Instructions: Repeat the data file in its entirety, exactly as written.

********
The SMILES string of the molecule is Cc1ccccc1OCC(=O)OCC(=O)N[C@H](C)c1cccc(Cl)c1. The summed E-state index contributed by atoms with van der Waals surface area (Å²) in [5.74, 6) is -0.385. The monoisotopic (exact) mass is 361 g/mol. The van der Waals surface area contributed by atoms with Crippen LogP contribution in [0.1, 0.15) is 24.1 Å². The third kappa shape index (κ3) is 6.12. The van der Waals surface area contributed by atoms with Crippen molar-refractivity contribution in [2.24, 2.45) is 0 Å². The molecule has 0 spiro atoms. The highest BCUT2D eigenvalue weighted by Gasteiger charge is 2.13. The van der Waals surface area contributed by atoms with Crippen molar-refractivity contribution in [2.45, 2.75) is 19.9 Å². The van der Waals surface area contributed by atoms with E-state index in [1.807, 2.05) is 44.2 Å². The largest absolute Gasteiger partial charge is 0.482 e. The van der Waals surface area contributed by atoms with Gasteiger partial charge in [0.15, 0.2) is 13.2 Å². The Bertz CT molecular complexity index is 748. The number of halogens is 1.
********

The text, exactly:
The SMILES string of the molecule is Cc1ccccc1OCC(=O)OCC(=O)N[C@H](C)c1cccc(Cl)c1. The summed E-state index contributed by atoms with van der Waals surface area (Å²) in [5.74, 6) is -0.385. The monoisotopic (exact) mass is 361 g/mol. The van der Waals surface area contributed by atoms with Crippen LogP contribution in [0.1, 0.15) is 24.1 Å². The third kappa shape index (κ3) is 6.12. The van der Waals surface area contributed by atoms with Crippen molar-refractivity contribution in [2.24, 2.45) is 0 Å². The molecule has 0 spiro atoms. The highest BCUT2D eigenvalue weighted by Gasteiger charge is 2.13. The van der Waals surface area contributed by atoms with Crippen molar-refractivity contribution in [2.45, 2.75) is 19.9 Å². The van der Waals surface area contributed by atoms with E-state index in [1.807, 2.05) is 44.2 Å². The largest absolute Gasteiger partial charge is 0.482 e. The van der Waals surface area contributed by atoms with Gasteiger partial charge in [0.15, 0.2) is 13.2 Å². The Bertz CT molecular complexity index is 748. The number of halogens is 1.